In this series, we introduce you to some of the Ottawans whose job it is to prepare the dead for what comes next.
Each has worked in their respective field for decades, and each draws on that experience to share their insights on loss, grief and the final rest.
Click here to meet a gravedigger and a mosque volunteer.
I'm a gravestone designer from Montreal, Que., but I will be buried at Beechwood Cemetery in Ottawa. It's home to my most favourite pieces of work, and I would like to rest next to them. It's a little far from my family and I probably won't have as many visits, but this place means a lot to me.
I come down to Ottawa weekly and drive around the cemetery to look at all the stones I've designed. I remember the people and families that they belong to. It's mostly good memories.
My wife and I already have a mount set up for ourselves, and it already has our names on it. It was a bit of a blow to first see it because it made death seem so real and close, but that's OK, death is a part of life. We all have to go some day.
I'm not doing this for money anymore, it's more about love now. I like to know that I make the mourning process easier.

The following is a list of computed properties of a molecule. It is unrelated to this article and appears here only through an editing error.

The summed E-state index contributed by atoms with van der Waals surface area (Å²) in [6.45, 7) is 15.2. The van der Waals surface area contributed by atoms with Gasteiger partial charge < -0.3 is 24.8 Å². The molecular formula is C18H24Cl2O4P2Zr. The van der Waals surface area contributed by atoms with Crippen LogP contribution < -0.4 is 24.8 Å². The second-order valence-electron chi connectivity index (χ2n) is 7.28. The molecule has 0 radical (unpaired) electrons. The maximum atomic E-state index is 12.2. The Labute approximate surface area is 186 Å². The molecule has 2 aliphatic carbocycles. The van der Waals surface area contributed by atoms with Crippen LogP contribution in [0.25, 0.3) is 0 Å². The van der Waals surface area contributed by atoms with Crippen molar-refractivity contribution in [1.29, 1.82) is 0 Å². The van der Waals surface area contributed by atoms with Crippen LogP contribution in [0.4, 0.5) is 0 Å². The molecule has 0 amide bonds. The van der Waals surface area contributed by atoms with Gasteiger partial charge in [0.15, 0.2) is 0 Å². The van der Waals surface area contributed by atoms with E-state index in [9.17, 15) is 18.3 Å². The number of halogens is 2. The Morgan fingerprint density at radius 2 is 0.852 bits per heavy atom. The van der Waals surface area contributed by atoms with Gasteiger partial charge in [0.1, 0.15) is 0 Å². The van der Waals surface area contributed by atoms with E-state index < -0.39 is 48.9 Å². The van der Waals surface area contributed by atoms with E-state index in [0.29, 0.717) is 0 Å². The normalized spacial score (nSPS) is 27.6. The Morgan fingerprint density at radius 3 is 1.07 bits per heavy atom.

I drive by my grave and I say hello to myself to make up for all the days when no one will come to say hello. I always tell people to prepare their monument beforehand. You want to save your family the grief.
I started designing on Sept. 11, 1972. I'm 76 years old now. I haven't counted them all, but I've definitely designed over 40,000 tombstones. I love doing this work. I feel like I'm achieving something for people that are grieving.
I meet all sorts of people. I'll never forget this one young woman I met 25 years ago. She lost her husband very young. She walked into my shop in Montreal and told me she needed a stone for her husband. She had came up with a poem and wanted it engraved on the back of the stone.
When she came to approve the stone, she made me read the first letter of each line. It spelled out "f--k you." I thought she must have really disliked him. I felt sorry for him. But almost 20 years later, I went back to find the stone, and saw that flowers were still being planted there by the woman.
I meet young people with cancer preparing their own stone. I meet the spouses of people who passed away. Even when they're older, they're usually still very much in love. I meet people in a lot of pain, and I kind of live that pain with them. Some people deal with death very easily, others take it very badly. They tell me that I'm making things easier for them, but it's still very tough.
I'm not doing this for money anymore, it's more about love now. I like to know that I make the mourning process easier. I like to look at all the resting places I helped make for all these people. I'm proud of what I've done.
I'm semi-retired. My children have taken over my 45-year-old company, but I still design stones. I think I'll retire when I am in the ground. As long as I can help, I'll be doing this job.